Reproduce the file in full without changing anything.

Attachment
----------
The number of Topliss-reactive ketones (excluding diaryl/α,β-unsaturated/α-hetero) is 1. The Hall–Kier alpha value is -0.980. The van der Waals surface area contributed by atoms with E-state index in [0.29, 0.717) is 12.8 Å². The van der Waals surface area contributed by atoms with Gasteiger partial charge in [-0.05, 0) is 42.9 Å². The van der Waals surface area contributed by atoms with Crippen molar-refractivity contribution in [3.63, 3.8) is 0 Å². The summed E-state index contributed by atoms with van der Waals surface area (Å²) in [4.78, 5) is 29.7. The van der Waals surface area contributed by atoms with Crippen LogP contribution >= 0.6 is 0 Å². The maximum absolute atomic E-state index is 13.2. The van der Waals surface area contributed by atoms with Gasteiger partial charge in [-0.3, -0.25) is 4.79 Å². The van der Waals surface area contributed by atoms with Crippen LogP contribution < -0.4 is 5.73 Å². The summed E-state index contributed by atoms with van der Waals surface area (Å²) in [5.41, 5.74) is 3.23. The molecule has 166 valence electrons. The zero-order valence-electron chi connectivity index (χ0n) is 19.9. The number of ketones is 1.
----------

The number of Topliss-reactive ketones (excluding diaryl/α,β-unsaturated/α-hetero) is 1. The Hall–Kier alpha value is -0.980. The van der Waals surface area contributed by atoms with E-state index in [0.29, 0.717) is 12.8 Å². The van der Waals surface area contributed by atoms with Gasteiger partial charge in [-0.05, 0) is 42.9 Å². The van der Waals surface area contributed by atoms with Crippen molar-refractivity contribution in [3.63, 3.8) is 0 Å². The summed E-state index contributed by atoms with van der Waals surface area (Å²) in [4.78, 5) is 29.7. The van der Waals surface area contributed by atoms with Crippen LogP contribution >= 0.6 is 0 Å². The maximum absolute atomic E-state index is 13.2. The van der Waals surface area contributed by atoms with Gasteiger partial charge in [-0.3, -0.25) is 4.79 Å². The van der Waals surface area contributed by atoms with Crippen LogP contribution < -0.4 is 5.73 Å². The summed E-state index contributed by atoms with van der Waals surface area (Å²) in [5.41, 5.74) is 3.23. The molecule has 166 valence electrons. The zero-order valence-electron chi connectivity index (χ0n) is 19.9. The number of ketones is 1.